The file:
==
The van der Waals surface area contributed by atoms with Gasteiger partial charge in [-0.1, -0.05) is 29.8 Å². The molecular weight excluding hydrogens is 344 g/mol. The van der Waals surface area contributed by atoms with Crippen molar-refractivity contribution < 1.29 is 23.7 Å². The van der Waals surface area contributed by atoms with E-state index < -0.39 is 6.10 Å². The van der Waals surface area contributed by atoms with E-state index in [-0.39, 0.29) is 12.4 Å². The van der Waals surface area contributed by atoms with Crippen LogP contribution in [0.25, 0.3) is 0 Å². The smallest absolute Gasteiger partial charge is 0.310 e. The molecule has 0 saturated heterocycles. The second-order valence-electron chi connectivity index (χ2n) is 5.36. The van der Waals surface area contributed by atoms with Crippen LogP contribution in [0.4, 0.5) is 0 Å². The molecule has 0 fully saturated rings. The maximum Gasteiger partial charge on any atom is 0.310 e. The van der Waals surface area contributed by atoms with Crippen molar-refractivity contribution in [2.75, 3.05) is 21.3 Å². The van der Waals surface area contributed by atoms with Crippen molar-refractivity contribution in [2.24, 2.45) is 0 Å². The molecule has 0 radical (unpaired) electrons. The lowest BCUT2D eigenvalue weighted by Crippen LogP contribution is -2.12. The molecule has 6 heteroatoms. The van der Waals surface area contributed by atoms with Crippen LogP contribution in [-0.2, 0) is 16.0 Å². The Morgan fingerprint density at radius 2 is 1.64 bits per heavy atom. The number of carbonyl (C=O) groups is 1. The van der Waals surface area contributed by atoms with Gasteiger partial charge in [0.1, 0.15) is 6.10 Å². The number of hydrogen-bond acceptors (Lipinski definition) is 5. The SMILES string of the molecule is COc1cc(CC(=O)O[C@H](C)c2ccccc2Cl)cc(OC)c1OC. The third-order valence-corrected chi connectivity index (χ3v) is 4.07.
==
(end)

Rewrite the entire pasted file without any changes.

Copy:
The van der Waals surface area contributed by atoms with Gasteiger partial charge in [-0.1, -0.05) is 29.8 Å². The molecular weight excluding hydrogens is 344 g/mol. The van der Waals surface area contributed by atoms with Crippen molar-refractivity contribution < 1.29 is 23.7 Å². The van der Waals surface area contributed by atoms with E-state index < -0.39 is 6.10 Å². The van der Waals surface area contributed by atoms with E-state index in [-0.39, 0.29) is 12.4 Å². The van der Waals surface area contributed by atoms with Crippen LogP contribution in [0.25, 0.3) is 0 Å². The smallest absolute Gasteiger partial charge is 0.310 e. The molecule has 0 saturated heterocycles. The second-order valence-electron chi connectivity index (χ2n) is 5.36. The van der Waals surface area contributed by atoms with Crippen LogP contribution in [0.4, 0.5) is 0 Å². The molecule has 0 fully saturated rings. The maximum Gasteiger partial charge on any atom is 0.310 e. The van der Waals surface area contributed by atoms with Crippen molar-refractivity contribution in [2.75, 3.05) is 21.3 Å². The van der Waals surface area contributed by atoms with Crippen molar-refractivity contribution in [2.24, 2.45) is 0 Å². The molecule has 0 radical (unpaired) electrons. The lowest BCUT2D eigenvalue weighted by Crippen LogP contribution is -2.12. The molecule has 6 heteroatoms. The van der Waals surface area contributed by atoms with Crippen LogP contribution in [-0.2, 0) is 16.0 Å². The Morgan fingerprint density at radius 2 is 1.64 bits per heavy atom. The number of carbonyl (C=O) groups is 1. The van der Waals surface area contributed by atoms with Gasteiger partial charge in [0.1, 0.15) is 6.10 Å². The number of hydrogen-bond acceptors (Lipinski definition) is 5. The SMILES string of the molecule is COc1cc(CC(=O)O[C@H](C)c2ccccc2Cl)cc(OC)c1OC. The third-order valence-corrected chi connectivity index (χ3v) is 4.07.